Tonight at 7 pm in the William G. McGowan Theater: The National Archives Experience and the Office of Presidential Libraries present an eyewitness account of the impromptu debate between then-Vice President Richard Nixon and Soviet Premier Nikita Khruschev on July 24, 1959, at the U.S. National Exhibition at Sokolniki Park in Moscow. Timothy Naftali, Director of the Nixon Presidential Library, will moderate a panel including former Ambassador Gilbert A. Robinson, who was coordinator of the Exhibition, and Exhibition guides Tatiana Sochurek and George Feifer.
As part of the Ronald Reagan Centennial, one of President Reagan’s personal diaries is on display at the National Archives in Washington, D.C. For Your Day as President we invited children to imagine their own presidential diary entry. They are a great read- insightful, funny, full of love for macaroni and cheese - you can check out a full set of the entries on Flickr.
What would you do if you were President for one day? Recently, we invited children to imagine themselves as president and to create a diary entry to record their day. Here's one response from 10 year old "President Brian." More entries from our would-be young presidents to come.
Today was a very busy day in my life as President:Brian.
My favorite part of today was:When I created a law to let kids vote and be able to drive.
9 AM:Signed a bill that will: let adults be kids' servants for two hours.
12 PM:Had my favorite lunch including: pizza.
2 PM:Had a meeting in the Oval Office to discuss: the different kinds of cheese.
4 PM:Made time to play with my favorite pet: a dog.
6 PM:Boarded Air Force One to go to: Asia and meet with the Chinese president.
In July 2010, I was the History Content Scholar for a teacher workshop run by the Bill of Rights Institute in Arlington, Virginia. I accompanied the teachers for a program at the National Archives in Washington, D.C. In addition to viewing the Declaration of Independence and the Constitution in…
Elvis’ sideburns. Awesome archivists. Presidential letters. There’s good stuff here.
Imagine President Clinton on the phone with astronauts aboard the Endeavor Space Shuttle. Now, read the transcript between the White House and space:
The Oval Office
12:45 P.M. EDT
THE PRESIDENT: Can you hear me?
MISSION COMMANDER RONALD GRABE: Mr. President, I believe we hear you, but slightly broken up.
THE PRESIDENT: Well, we can hear you, and we are looking at you. And you all look wonderful.
COMMANDER GRABE: Well, you’re loud and clear now, Mr. President. That’s much better.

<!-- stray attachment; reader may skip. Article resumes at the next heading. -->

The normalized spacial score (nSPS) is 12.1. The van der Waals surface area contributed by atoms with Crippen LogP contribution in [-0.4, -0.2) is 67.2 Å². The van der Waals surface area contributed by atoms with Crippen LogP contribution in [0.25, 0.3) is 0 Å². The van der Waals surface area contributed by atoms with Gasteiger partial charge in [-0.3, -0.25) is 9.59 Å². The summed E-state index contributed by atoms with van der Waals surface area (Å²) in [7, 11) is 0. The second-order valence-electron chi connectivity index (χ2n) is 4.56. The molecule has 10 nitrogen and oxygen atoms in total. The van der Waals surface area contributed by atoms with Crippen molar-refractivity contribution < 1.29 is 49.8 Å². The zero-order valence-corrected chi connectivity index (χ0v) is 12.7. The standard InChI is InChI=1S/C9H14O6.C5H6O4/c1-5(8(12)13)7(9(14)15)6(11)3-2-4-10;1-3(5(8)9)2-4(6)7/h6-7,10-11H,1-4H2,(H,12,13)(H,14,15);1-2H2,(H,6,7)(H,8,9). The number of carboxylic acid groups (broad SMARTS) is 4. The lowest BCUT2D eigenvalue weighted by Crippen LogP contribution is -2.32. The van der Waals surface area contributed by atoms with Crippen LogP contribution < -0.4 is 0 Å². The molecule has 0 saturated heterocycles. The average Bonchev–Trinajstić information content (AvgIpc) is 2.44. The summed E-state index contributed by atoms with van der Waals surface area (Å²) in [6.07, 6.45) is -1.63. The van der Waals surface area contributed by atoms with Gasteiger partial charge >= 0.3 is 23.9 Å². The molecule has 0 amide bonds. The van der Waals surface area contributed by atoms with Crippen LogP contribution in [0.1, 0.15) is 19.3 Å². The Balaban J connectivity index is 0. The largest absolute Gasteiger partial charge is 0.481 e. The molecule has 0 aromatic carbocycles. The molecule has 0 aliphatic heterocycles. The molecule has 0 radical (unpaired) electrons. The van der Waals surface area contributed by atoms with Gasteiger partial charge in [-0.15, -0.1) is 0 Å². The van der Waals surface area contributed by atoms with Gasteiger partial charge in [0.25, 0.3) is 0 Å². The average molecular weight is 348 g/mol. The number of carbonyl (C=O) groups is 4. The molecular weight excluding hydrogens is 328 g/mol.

THE PRESIDENT: We want to congratulate you on a spectacular launch and on looking so happy. The American people are very reassured watching you on television now.
COMMANDER GRABE: Well, thank you, sir. It’s early in the mission, but we’re very excited about the mission. It’s certainly a multifaceted one and it really does show the versatility of the space shuttle. We’re doing a little bit of everything on this flight.
THE PRESIDENT: I know. I understand one of the things you’re doing is chasing down the Eureca satellite that was put up by the shuttle last July. And I’m especially pleased about that because it shows what we can do in the way of international cooperation as well as science. And I want to congratulate you on that and wish you well.
ASTRONAUT VOSS: Thank you very much, Mr. President. We’ve been working very hard for about a year training for this rendezvous and retrieval. And we’re had a lot of fantastic support both in our own country and our own ground support team, and the international team all over in Europe and we’re looking forward to bringing back great science on Eureca to the Europeans.
THE PRESIDENT: We’re looking forward to that, too. I also understand that David and Jeff will be outside the shuttle practicing for the repair of the Hubbell Telescope and for the future assembly of the space station. And I thought that maybe one of them or both would like to comment on it so people can get a good look at you now, and when they see you outside in your suits they’ll know who they’re seeing.
ASTRONAUT WISOFF: Well, Mr. President, we’re looking very forward to the space walk. We feel proud to be able to represent America. And we’re very happy of your support of the space station. We think it represents the best of America and their pioneering spirit and the NASA team has done a really great job of preparing us for our flight. And I think that both Dave and I just can’t wait to get there.
“Be it enacted by the Senate and the House of Representatives of the United States of America in Congress assembled, That there is hereby created the Office of Archivist of the United States, the Archivist to be appointed by the President of the United States, by and with the advice and consent of the Senate.”—
Act of June 19, 1934 (“National Archives Act”), Public Law 73-432, 48 STAT 1122, “to create a National Archives of the United States Government and for other purposes.”